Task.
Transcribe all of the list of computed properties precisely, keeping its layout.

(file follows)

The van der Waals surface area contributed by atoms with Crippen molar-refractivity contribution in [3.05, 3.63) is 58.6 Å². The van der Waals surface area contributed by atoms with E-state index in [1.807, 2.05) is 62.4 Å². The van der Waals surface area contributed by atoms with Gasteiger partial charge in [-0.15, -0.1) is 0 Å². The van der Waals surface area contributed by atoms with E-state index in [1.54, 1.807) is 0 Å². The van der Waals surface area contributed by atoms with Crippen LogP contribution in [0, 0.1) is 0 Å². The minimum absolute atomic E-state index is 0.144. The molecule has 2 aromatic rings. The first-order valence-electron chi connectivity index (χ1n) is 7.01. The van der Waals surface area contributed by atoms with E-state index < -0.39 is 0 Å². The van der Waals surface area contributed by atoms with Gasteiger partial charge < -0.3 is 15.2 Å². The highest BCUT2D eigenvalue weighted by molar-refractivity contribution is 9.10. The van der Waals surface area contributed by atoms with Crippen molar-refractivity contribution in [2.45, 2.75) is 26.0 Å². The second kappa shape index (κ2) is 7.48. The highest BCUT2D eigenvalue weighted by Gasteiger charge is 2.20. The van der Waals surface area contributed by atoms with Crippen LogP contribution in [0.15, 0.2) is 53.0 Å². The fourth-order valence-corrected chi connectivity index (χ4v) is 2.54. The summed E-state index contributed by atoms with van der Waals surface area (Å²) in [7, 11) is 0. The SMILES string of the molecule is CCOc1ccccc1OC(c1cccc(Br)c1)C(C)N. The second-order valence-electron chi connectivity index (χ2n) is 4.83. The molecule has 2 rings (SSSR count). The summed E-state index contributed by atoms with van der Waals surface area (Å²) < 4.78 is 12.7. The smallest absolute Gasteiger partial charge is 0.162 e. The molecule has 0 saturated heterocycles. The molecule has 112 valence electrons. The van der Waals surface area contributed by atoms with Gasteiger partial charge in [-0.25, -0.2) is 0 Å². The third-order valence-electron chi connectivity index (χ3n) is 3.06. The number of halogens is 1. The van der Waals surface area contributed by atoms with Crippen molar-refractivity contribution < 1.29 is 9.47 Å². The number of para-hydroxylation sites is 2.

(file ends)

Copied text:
The van der Waals surface area contributed by atoms with Crippen molar-refractivity contribution in [3.05, 3.63) is 58.6 Å². The van der Waals surface area contributed by atoms with E-state index in [1.807, 2.05) is 62.4 Å². The van der Waals surface area contributed by atoms with Gasteiger partial charge in [-0.15, -0.1) is 0 Å². The van der Waals surface area contributed by atoms with E-state index in [1.54, 1.807) is 0 Å². The van der Waals surface area contributed by atoms with Crippen LogP contribution in [0, 0.1) is 0 Å². The minimum absolute atomic E-state index is 0.144. The molecule has 2 aromatic rings. The first-order valence-electron chi connectivity index (χ1n) is 7.01. The van der Waals surface area contributed by atoms with E-state index < -0.39 is 0 Å². The van der Waals surface area contributed by atoms with Gasteiger partial charge < -0.3 is 15.2 Å². The highest BCUT2D eigenvalue weighted by molar-refractivity contribution is 9.10. The van der Waals surface area contributed by atoms with Crippen molar-refractivity contribution in [2.45, 2.75) is 26.0 Å². The second kappa shape index (κ2) is 7.48. The highest BCUT2D eigenvalue weighted by Gasteiger charge is 2.20. The van der Waals surface area contributed by atoms with Crippen LogP contribution in [0.15, 0.2) is 53.0 Å². The fourth-order valence-corrected chi connectivity index (χ4v) is 2.54. The summed E-state index contributed by atoms with van der Waals surface area (Å²) in [7, 11) is 0. The SMILES string of the molecule is CCOc1ccccc1OC(c1cccc(Br)c1)C(C)N. The second-order valence-electron chi connectivity index (χ2n) is 4.83. The molecule has 2 rings (SSSR count). The summed E-state index contributed by atoms with van der Waals surface area (Å²) < 4.78 is 12.7. The smallest absolute Gasteiger partial charge is 0.162 e. The molecule has 0 saturated heterocycles. The molecule has 112 valence electrons. The van der Waals surface area contributed by atoms with Gasteiger partial charge in [-0.25, -0.2) is 0 Å². The third-order valence-electron chi connectivity index (χ3n) is 3.06. The number of halogens is 1. The van der Waals surface area contributed by atoms with Crippen molar-refractivity contribution < 1.29 is 9.47 Å². The number of para-hydroxylation sites is 2.